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More Than The Obituary

CW: This post contains themes about death/dying.

Someone I love lost somebody close to them who I had never met. Sitting with my arm slung around their shoulder, I did my best to listen and understand—to be there. Then, I asked them to tell me about their friend.

They loved to dance. They knew how to take command of a room. They loved sushi. Their child meant everything to them. They had the best smile. On and on, one liners spilled out of my loved one’s mouth as they filled the air with memories of their friend. Things you don’t always read in obituaries more focused on sharing the facts of location, employment, and family tree.

It was this thought that took me back to an incident that I seldom speak about and never imagined I’d write about. Two of my friends and I had our worlds flipped upside down by witnessing and responding to a terrible tragedy that left one person dead. It was weeks before any of us were brave enough to look at the news reports of the event.

When we did, one of those friends told me how surprised they were at the articles and videos they’d seen. It was very matter-of-fact… very to the point… very “who, what, where, why, how.” Every journalism class or workshop I’d taken told me the journalists were doing everything right. And still, it wouldn’t make sense to me.

But we were there, my friend and I discussed. We know there was so much more.

It’s the “so much more” that I’ve been coming back to for a while now. More than a “survived by” line. More than a “born in” county. More than a “in lieu of flowers” instruction. There is always so much more.

I snap back to the present day… to my loved one… to their loss. I think about what happens now. How do we hold onto memories when something traumatic and deeply painful occurs? Where do we go from here?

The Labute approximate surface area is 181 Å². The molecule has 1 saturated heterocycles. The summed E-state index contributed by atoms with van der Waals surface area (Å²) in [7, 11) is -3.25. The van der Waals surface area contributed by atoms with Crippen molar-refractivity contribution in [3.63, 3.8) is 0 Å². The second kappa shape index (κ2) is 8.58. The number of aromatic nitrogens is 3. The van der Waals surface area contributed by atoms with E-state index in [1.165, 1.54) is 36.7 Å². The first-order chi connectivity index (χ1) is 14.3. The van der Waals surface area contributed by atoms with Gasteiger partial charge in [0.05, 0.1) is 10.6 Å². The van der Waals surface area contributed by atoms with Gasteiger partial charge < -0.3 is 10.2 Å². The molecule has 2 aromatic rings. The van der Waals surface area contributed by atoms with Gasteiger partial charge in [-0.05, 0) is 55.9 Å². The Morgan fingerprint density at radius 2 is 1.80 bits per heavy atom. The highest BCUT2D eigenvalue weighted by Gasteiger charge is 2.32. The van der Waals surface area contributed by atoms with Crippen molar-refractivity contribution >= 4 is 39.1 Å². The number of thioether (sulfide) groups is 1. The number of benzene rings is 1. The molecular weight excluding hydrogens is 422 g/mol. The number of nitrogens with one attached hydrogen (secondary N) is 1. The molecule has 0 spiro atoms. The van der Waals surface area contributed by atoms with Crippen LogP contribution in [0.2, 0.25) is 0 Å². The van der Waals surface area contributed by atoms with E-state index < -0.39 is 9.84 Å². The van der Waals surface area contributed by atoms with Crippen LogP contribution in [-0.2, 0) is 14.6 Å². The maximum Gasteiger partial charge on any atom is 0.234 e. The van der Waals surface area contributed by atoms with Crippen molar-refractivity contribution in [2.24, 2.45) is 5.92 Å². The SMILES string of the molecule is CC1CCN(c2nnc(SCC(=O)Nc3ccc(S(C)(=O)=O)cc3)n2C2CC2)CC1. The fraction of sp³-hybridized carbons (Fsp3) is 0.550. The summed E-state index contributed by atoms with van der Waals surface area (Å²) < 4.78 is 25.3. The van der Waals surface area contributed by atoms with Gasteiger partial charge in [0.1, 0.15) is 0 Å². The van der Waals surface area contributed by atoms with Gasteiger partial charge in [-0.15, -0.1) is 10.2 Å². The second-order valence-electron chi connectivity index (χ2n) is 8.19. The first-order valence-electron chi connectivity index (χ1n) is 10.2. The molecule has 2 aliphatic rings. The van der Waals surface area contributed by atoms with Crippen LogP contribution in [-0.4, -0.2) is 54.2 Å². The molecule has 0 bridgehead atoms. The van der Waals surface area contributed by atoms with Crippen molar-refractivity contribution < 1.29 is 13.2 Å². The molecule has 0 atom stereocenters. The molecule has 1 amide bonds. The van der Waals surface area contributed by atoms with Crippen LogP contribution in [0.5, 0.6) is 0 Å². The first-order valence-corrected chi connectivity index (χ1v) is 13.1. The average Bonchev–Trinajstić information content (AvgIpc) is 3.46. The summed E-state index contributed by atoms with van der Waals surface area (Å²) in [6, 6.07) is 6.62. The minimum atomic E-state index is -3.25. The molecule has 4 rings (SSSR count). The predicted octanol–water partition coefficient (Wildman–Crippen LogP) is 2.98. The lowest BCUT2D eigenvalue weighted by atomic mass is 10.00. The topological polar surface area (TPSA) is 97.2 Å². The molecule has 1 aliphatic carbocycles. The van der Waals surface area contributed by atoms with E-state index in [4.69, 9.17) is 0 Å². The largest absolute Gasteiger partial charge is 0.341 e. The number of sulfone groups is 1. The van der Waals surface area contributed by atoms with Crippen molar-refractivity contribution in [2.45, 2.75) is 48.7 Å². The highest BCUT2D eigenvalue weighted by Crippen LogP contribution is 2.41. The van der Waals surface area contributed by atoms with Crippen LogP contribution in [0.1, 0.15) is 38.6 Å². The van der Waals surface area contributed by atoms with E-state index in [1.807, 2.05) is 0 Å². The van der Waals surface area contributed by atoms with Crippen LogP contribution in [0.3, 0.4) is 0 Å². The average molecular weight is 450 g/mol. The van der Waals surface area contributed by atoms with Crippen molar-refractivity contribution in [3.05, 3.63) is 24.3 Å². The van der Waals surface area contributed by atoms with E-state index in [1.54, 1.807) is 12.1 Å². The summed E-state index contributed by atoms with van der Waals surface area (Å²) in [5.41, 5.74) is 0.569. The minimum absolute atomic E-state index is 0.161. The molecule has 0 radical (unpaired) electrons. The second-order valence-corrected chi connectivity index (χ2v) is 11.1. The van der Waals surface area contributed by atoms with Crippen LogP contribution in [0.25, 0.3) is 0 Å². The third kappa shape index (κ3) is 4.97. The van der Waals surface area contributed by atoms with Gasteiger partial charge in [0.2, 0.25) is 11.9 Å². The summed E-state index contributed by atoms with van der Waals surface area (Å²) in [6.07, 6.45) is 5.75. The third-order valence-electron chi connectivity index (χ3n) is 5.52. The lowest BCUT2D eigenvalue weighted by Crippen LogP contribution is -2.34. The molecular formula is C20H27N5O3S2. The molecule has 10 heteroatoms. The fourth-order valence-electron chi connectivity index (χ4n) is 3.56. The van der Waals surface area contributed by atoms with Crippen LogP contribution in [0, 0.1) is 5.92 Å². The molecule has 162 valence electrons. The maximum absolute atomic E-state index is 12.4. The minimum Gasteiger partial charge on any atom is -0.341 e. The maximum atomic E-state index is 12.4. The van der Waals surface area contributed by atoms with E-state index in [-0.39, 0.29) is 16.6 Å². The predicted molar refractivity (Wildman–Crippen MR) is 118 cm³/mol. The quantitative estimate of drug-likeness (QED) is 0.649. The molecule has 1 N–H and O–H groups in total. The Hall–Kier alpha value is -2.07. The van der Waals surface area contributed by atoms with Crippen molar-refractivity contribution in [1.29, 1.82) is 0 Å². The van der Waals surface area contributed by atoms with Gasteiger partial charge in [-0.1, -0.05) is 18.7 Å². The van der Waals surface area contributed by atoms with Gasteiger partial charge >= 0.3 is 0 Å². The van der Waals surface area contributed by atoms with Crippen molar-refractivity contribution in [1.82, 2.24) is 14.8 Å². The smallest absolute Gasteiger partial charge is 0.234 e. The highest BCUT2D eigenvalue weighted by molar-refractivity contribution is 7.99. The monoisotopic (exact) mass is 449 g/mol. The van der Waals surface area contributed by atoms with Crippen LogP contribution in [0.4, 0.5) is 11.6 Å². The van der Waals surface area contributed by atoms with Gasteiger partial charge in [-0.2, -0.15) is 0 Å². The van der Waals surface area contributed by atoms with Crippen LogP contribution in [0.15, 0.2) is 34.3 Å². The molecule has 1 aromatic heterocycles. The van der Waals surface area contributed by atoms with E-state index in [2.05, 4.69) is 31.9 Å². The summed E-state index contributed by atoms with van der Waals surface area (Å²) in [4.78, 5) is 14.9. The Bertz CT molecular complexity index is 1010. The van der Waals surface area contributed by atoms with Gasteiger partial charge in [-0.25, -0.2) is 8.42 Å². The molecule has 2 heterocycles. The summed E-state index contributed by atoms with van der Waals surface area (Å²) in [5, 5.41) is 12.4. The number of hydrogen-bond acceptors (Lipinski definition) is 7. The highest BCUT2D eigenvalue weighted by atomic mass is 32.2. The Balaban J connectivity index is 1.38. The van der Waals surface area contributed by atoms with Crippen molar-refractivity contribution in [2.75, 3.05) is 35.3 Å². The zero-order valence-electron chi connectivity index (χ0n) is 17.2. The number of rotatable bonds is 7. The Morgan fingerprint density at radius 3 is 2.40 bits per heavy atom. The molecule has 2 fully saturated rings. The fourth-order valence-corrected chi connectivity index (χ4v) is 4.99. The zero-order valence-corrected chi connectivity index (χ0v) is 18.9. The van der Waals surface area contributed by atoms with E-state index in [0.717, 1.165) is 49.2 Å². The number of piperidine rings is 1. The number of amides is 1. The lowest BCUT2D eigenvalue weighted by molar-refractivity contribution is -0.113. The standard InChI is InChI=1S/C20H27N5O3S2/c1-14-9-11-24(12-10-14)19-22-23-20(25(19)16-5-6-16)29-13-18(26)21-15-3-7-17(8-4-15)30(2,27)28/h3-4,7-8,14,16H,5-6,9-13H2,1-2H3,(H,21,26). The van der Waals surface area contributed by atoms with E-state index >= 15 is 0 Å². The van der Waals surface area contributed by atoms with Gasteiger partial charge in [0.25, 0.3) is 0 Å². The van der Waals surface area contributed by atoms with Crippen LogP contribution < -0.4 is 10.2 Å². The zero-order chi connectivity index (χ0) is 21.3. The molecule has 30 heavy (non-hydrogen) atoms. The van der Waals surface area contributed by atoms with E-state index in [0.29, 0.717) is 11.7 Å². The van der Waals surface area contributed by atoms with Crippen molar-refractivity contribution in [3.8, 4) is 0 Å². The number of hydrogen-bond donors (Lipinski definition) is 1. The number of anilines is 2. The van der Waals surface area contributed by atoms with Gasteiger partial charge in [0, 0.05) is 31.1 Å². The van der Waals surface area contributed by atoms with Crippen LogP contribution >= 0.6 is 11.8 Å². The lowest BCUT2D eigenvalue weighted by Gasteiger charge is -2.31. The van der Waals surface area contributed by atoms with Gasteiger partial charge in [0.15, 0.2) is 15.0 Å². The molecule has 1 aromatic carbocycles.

And, on a larger scale, where do we as a society—as a global population—go from here. This past year has been a loss of historic scale as the coronavirus pandemic tore through communities around the world. How do we make sense of a number as large as half a million? How do we make sense of 1?

We remind ourselves that there is so much more. We peel away the statistics and the news stories and the articles telling us what we already knew and saw and lived. We return to the people we loved. Who they were.

I’ve spent a lot of time trying to forget that day, trying to undo the trauma of that experience. I no longer look up news articles from the event. Instead, I read about the person who passed. I learned their story. I grieved for their life and for their family. I held onto who they were.

Because they were more. Because my loved one’s friend was more. Because everyone who has passed from COVID-19 was more. More than a news article. More than a memorial flower. More than a number.

They were people… who lit up rooms when they walked in. People, just like you and me, who loved the sound of their partner’s laugh. People who planned for their futures and went on road trips and burnt their cooking sometimes too. They were people who loved to dance.

May we remember that. And may our lives and our actions honor their memory every day.

Love always,



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